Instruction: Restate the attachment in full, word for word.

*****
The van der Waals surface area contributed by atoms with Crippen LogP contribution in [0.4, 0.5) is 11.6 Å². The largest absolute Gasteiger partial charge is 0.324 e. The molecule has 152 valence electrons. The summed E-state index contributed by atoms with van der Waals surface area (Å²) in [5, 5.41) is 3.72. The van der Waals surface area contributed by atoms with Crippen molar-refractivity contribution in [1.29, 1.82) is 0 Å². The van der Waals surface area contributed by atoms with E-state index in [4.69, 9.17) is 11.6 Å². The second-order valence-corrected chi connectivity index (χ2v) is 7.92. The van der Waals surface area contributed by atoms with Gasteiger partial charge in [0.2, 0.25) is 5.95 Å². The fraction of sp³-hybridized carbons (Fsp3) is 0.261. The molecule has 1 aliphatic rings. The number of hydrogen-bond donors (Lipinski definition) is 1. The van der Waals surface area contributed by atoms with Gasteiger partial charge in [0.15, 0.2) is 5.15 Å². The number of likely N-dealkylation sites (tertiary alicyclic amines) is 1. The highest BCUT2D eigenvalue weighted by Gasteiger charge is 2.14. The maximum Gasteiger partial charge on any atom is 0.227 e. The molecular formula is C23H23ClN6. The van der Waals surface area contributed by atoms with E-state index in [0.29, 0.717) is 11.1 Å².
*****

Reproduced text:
The van der Waals surface area contributed by atoms with Crippen LogP contribution in [0.4, 0.5) is 11.6 Å². The largest absolute Gasteiger partial charge is 0.324 e. The molecule has 152 valence electrons. The summed E-state index contributed by atoms with van der Waals surface area (Å²) in [5, 5.41) is 3.72. The van der Waals surface area contributed by atoms with Crippen molar-refractivity contribution in [1.29, 1.82) is 0 Å². The van der Waals surface area contributed by atoms with E-state index in [4.69, 9.17) is 11.6 Å². The second-order valence-corrected chi connectivity index (χ2v) is 7.92. The van der Waals surface area contributed by atoms with Gasteiger partial charge in [0.2, 0.25) is 5.95 Å². The fraction of sp³-hybridized carbons (Fsp3) is 0.261. The molecule has 1 aliphatic rings. The number of hydrogen-bond donors (Lipinski definition) is 1. The van der Waals surface area contributed by atoms with Gasteiger partial charge in [0.15, 0.2) is 5.15 Å². The number of likely N-dealkylation sites (tertiary alicyclic amines) is 1. The highest BCUT2D eigenvalue weighted by Gasteiger charge is 2.14. The maximum Gasteiger partial charge on any atom is 0.227 e. The molecular formula is C23H23ClN6. The van der Waals surface area contributed by atoms with E-state index in [0.29, 0.717) is 11.1 Å².